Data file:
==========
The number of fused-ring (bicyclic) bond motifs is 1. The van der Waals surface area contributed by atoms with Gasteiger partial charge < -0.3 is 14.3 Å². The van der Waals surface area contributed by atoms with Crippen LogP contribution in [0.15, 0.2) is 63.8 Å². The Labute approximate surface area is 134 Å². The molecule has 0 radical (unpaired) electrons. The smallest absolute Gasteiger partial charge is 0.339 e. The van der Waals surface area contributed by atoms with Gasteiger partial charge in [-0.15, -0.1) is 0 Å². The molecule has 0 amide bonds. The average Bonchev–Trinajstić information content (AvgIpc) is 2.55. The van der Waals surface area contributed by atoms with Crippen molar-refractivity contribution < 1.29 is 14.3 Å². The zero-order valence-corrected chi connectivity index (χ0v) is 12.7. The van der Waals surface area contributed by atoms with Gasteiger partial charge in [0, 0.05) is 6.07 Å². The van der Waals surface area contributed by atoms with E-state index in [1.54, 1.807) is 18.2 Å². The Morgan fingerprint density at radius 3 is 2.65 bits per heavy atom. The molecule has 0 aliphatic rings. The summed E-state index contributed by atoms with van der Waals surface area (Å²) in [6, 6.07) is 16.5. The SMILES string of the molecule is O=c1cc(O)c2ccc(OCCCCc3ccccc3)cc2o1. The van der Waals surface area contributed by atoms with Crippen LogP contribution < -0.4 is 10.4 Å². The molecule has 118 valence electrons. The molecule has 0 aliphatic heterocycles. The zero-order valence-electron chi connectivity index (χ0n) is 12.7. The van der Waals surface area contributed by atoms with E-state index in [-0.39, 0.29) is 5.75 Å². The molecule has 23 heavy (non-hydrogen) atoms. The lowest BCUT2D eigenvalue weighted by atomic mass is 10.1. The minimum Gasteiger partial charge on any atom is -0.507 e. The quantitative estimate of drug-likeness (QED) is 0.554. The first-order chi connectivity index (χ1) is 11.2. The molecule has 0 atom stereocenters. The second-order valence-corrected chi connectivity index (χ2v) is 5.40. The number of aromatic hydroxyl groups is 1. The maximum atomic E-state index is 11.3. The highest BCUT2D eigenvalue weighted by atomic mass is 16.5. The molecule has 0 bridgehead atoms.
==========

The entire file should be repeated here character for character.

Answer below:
The number of fused-ring (bicyclic) bond motifs is 1. The van der Waals surface area contributed by atoms with Gasteiger partial charge < -0.3 is 14.3 Å². The van der Waals surface area contributed by atoms with Crippen LogP contribution in [0.15, 0.2) is 63.8 Å². The Labute approximate surface area is 134 Å². The molecule has 0 radical (unpaired) electrons. The smallest absolute Gasteiger partial charge is 0.339 e. The van der Waals surface area contributed by atoms with Gasteiger partial charge in [-0.15, -0.1) is 0 Å². The molecule has 0 amide bonds. The average Bonchev–Trinajstić information content (AvgIpc) is 2.55. The van der Waals surface area contributed by atoms with Crippen molar-refractivity contribution < 1.29 is 14.3 Å². The zero-order valence-corrected chi connectivity index (χ0v) is 12.7. The van der Waals surface area contributed by atoms with Gasteiger partial charge in [0, 0.05) is 6.07 Å². The van der Waals surface area contributed by atoms with E-state index in [1.54, 1.807) is 18.2 Å². The Morgan fingerprint density at radius 3 is 2.65 bits per heavy atom. The molecule has 0 aliphatic rings. The summed E-state index contributed by atoms with van der Waals surface area (Å²) in [6, 6.07) is 16.5. The SMILES string of the molecule is O=c1cc(O)c2ccc(OCCCCc3ccccc3)cc2o1. The van der Waals surface area contributed by atoms with Crippen LogP contribution < -0.4 is 10.4 Å². The molecule has 118 valence electrons. The molecule has 0 aliphatic heterocycles. The zero-order valence-electron chi connectivity index (χ0n) is 12.7. The van der Waals surface area contributed by atoms with E-state index in [-0.39, 0.29) is 5.75 Å². The molecule has 23 heavy (non-hydrogen) atoms. The lowest BCUT2D eigenvalue weighted by atomic mass is 10.1. The minimum Gasteiger partial charge on any atom is -0.507 e. The quantitative estimate of drug-likeness (QED) is 0.554. The first-order chi connectivity index (χ1) is 11.2. The molecule has 0 atom stereocenters. The second-order valence-corrected chi connectivity index (χ2v) is 5.40. The number of aromatic hydroxyl groups is 1. The maximum atomic E-state index is 11.3. The highest BCUT2D eigenvalue weighted by atomic mass is 16.5. The molecule has 0 bridgehead atoms.